In Lévesque v. Hudon, 2013 QCCA 920, the Quebec Court of Appeal has confirmed that the theory of loss of chance or increase of risk does not apply to establish causation under the law of Quebec.
The plaintiff sued a physician for injury resulting from a delayed diagnosis by the physician which prevented treatment on a timely basis. The Superior Court decision held that each day was crucial to the potential benefits of treatment. Accordingly, the first instance judge held that a fault causing a delay of 48 hours in the diagnosis and treatment of the patient created a factual presumption of causation between the fault and injuries suffered. The court stated that timely treatment would have given the patient a 70% chance of full recovery. Further, the fault causing a delay in diagnosis and treatment deprived the patient of 60% of the chance of a full recovery. Accordingly, the Superior Court awarded the patient compensation for 42% of the damages suffered.
The Quebec Court of Appeal reversed the first instance judgment as regards causation on the basis of several manifest errors of fact and law. The Court of Appeal held that the evidence before the Superior Court did not permit a “serious, precise and concordant” presumption as to causation which was described as a question of fact. The Quebec law regarding causation was held to apply uniformly to acts of commission and omission. The Court of Appeal held that the first instance judge erred in focusing on the occurrence of the injury rather than whether, on a balance of probabilities, the fault caused the injury. The evidence did not indicate that treatment within the time framework provided by the defendant would likely have caused the injuries suffered by the plaintiff. Further, the calculation resulting in compensation for 42% of the injury suffered constituted an application of the theory of loss of chance which had been eliminated from the Quebec law of causation by the decision in Laferrière v. Lawson  1 S.C.R. 541. In essence, the Superior Court awarded damages on the basis of a 42% loss of a chance of full recovery. The Court of Appeal held that this finding was incorrect in law and based upon an erroneous presumption of fact as to causation.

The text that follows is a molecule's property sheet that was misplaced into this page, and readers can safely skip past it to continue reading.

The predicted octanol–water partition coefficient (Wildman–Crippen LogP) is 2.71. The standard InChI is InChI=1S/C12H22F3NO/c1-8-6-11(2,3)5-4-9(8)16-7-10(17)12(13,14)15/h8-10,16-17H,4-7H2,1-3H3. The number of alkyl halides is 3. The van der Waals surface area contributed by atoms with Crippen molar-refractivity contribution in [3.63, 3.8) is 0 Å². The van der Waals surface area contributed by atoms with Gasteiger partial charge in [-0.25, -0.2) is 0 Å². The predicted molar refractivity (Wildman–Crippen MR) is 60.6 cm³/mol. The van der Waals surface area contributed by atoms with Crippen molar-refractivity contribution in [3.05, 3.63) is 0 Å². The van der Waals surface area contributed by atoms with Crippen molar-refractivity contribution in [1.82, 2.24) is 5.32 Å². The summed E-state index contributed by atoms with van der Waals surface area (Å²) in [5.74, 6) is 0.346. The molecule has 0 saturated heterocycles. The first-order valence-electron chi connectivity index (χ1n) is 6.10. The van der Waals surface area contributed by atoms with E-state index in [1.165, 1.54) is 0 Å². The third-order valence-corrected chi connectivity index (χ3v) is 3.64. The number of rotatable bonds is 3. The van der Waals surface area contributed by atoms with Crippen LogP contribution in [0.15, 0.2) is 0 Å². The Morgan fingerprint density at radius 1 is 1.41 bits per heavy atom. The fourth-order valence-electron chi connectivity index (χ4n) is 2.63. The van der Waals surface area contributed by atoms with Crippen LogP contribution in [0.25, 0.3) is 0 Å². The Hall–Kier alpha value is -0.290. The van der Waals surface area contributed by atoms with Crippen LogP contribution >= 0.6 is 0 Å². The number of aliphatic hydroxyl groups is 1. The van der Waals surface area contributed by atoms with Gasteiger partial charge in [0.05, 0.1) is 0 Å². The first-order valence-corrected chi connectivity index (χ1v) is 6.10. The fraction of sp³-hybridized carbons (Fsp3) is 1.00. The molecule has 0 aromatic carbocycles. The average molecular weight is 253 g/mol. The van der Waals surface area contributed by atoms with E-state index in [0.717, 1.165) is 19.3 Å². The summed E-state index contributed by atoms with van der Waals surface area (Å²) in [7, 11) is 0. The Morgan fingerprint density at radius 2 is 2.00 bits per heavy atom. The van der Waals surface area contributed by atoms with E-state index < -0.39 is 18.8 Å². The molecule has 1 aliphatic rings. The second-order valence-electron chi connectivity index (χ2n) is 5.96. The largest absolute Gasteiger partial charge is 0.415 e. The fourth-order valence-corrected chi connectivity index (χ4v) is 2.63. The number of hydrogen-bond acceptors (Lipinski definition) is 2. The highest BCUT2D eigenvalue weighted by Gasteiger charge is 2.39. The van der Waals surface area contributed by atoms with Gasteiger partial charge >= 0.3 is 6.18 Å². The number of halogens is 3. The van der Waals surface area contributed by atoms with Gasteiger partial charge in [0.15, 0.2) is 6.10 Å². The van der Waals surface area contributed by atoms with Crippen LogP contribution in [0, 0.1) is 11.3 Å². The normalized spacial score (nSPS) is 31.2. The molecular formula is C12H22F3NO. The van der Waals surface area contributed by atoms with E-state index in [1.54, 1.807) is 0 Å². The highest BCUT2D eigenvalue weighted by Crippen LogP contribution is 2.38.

The decision in Lévesque indicates clearly that, under the law of Quebec, causation is a matter of establishing on a balance of probabilities the causal link between the fault and the damages suffered. Causation cannot be established merely because the fault has increased the risk of loss or injury, which in its obverse form is a reduction in the chance of avoiding the loss or injury. Further, the decision indicates clearly that the same concept of causation applies to acts of omission, as well as to acts of commission. While the Lévesque decision was decided in the context of a medical liability claim, its analysis of causation and decision that loss of chance is not relevant apply in all cases of civil liability.